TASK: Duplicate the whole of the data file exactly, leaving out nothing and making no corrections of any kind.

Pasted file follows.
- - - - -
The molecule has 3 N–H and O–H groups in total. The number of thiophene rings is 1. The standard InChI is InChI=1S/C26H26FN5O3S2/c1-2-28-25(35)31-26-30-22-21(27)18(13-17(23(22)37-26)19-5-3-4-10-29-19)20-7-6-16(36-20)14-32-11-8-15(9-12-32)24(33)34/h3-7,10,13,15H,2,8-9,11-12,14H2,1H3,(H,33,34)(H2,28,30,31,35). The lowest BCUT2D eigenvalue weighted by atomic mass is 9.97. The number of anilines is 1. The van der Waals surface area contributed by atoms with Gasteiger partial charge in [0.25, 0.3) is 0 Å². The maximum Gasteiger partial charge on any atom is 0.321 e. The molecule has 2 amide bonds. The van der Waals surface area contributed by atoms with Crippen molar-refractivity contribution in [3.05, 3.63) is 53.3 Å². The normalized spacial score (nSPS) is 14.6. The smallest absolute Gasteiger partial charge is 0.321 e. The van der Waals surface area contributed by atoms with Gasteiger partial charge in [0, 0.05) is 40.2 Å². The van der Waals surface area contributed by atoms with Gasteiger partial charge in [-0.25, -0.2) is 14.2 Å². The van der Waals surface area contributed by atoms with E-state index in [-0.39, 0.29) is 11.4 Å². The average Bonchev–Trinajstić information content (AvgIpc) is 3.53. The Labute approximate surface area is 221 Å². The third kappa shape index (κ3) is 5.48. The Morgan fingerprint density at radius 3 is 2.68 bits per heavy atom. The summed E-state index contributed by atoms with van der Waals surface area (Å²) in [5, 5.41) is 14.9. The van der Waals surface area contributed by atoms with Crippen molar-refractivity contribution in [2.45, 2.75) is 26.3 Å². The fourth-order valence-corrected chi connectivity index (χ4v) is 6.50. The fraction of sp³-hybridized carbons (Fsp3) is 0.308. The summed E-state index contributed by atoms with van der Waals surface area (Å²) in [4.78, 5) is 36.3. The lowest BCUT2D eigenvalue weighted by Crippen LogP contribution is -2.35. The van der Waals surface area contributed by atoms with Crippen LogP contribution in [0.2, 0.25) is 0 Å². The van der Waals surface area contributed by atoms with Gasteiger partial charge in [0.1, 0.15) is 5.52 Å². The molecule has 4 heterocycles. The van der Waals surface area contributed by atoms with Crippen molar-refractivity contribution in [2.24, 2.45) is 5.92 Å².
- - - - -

The molecule has 3 N–H and O–H groups in total. The number of thiophene rings is 1. The standard InChI is InChI=1S/C26H26FN5O3S2/c1-2-28-25(35)31-26-30-22-21(27)18(13-17(23(22)37-26)19-5-3-4-10-29-19)20-7-6-16(36-20)14-32-11-8-15(9-12-32)24(33)34/h3-7,10,13,15H,2,8-9,11-12,14H2,1H3,(H,33,34)(H2,28,30,31,35). The lowest BCUT2D eigenvalue weighted by atomic mass is 9.97. The number of anilines is 1. The van der Waals surface area contributed by atoms with Gasteiger partial charge in [0.25, 0.3) is 0 Å². The maximum Gasteiger partial charge on any atom is 0.321 e. The molecule has 2 amide bonds. The van der Waals surface area contributed by atoms with Crippen molar-refractivity contribution in [3.05, 3.63) is 53.3 Å². The normalized spacial score (nSPS) is 14.6. The smallest absolute Gasteiger partial charge is 0.321 e. The van der Waals surface area contributed by atoms with Gasteiger partial charge in [0, 0.05) is 40.2 Å². The van der Waals surface area contributed by atoms with Gasteiger partial charge in [-0.25, -0.2) is 14.2 Å². The van der Waals surface area contributed by atoms with E-state index in [-0.39, 0.29) is 11.4 Å². The average Bonchev–Trinajstić information content (AvgIpc) is 3.53. The Labute approximate surface area is 221 Å². The third kappa shape index (κ3) is 5.48. The Morgan fingerprint density at radius 3 is 2.68 bits per heavy atom. The summed E-state index contributed by atoms with van der Waals surface area (Å²) in [5, 5.41) is 14.9. The van der Waals surface area contributed by atoms with Crippen molar-refractivity contribution in [2.45, 2.75) is 26.3 Å². The fourth-order valence-corrected chi connectivity index (χ4v) is 6.50. The fraction of sp³-hybridized carbons (Fsp3) is 0.308. The summed E-state index contributed by atoms with van der Waals surface area (Å²) in [4.78, 5) is 36.3. The lowest BCUT2D eigenvalue weighted by Crippen LogP contribution is -2.35. The van der Waals surface area contributed by atoms with Crippen LogP contribution in [0.2, 0.25) is 0 Å². The van der Waals surface area contributed by atoms with Gasteiger partial charge in [0.1, 0.15) is 5.52 Å². The molecule has 4 heterocycles. The van der Waals surface area contributed by atoms with Crippen molar-refractivity contribution in [2.24, 2.45) is 5.92 Å².